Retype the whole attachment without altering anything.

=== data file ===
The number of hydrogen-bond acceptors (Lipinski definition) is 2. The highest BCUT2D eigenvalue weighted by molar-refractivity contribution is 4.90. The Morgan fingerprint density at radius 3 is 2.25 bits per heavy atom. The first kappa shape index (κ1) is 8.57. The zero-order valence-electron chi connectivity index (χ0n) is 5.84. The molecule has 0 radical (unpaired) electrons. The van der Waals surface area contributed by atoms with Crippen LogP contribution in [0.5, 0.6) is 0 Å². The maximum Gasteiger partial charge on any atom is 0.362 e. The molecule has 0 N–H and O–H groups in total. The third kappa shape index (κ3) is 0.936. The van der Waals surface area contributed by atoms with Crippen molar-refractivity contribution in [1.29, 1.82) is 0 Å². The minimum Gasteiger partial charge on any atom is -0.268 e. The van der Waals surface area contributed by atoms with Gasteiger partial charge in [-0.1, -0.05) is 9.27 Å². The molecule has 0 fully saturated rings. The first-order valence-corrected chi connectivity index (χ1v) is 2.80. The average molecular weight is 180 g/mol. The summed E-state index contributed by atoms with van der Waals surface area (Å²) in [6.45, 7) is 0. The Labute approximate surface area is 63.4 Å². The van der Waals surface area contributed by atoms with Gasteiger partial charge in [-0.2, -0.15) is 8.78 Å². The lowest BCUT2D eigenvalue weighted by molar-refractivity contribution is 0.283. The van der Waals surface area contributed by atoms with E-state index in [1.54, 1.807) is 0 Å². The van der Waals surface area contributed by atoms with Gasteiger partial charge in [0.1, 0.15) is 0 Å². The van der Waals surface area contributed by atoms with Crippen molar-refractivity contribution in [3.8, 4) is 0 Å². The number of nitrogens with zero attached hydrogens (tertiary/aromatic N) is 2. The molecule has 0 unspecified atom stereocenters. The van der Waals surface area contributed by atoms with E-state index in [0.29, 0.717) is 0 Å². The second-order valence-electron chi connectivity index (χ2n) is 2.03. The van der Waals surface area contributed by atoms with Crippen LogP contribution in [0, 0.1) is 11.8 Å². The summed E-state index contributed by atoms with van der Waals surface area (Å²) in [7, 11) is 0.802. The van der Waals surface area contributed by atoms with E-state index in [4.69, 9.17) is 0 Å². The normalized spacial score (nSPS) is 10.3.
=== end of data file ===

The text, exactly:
The number of hydrogen-bond acceptors (Lipinski definition) is 2. The highest BCUT2D eigenvalue weighted by molar-refractivity contribution is 4.90. The Morgan fingerprint density at radius 3 is 2.25 bits per heavy atom. The first kappa shape index (κ1) is 8.57. The zero-order valence-electron chi connectivity index (χ0n) is 5.84. The molecule has 0 radical (unpaired) electrons. The van der Waals surface area contributed by atoms with Crippen LogP contribution in [0.5, 0.6) is 0 Å². The maximum Gasteiger partial charge on any atom is 0.362 e. The molecule has 0 N–H and O–H groups in total. The third kappa shape index (κ3) is 0.936. The van der Waals surface area contributed by atoms with Crippen molar-refractivity contribution in [1.29, 1.82) is 0 Å². The minimum Gasteiger partial charge on any atom is -0.268 e. The van der Waals surface area contributed by atoms with Gasteiger partial charge in [-0.1, -0.05) is 9.27 Å². The molecule has 0 fully saturated rings. The first-order valence-corrected chi connectivity index (χ1v) is 2.80. The average molecular weight is 180 g/mol. The summed E-state index contributed by atoms with van der Waals surface area (Å²) in [6.45, 7) is 0. The Labute approximate surface area is 63.4 Å². The van der Waals surface area contributed by atoms with Gasteiger partial charge in [-0.2, -0.15) is 8.78 Å². The lowest BCUT2D eigenvalue weighted by molar-refractivity contribution is 0.283. The van der Waals surface area contributed by atoms with E-state index in [1.54, 1.807) is 0 Å². The van der Waals surface area contributed by atoms with Gasteiger partial charge in [0.1, 0.15) is 0 Å². The van der Waals surface area contributed by atoms with Crippen molar-refractivity contribution in [3.8, 4) is 0 Å². The number of nitrogens with zero attached hydrogens (tertiary/aromatic N) is 2. The molecule has 0 unspecified atom stereocenters. The van der Waals surface area contributed by atoms with E-state index in [0.29, 0.717) is 0 Å². The second-order valence-electron chi connectivity index (χ2n) is 2.03. The van der Waals surface area contributed by atoms with Crippen LogP contribution in [0, 0.1) is 11.8 Å². The summed E-state index contributed by atoms with van der Waals surface area (Å²) in [7, 11) is 0.802. The van der Waals surface area contributed by atoms with E-state index in [4.69, 9.17) is 0 Å². The normalized spacial score (nSPS) is 10.3.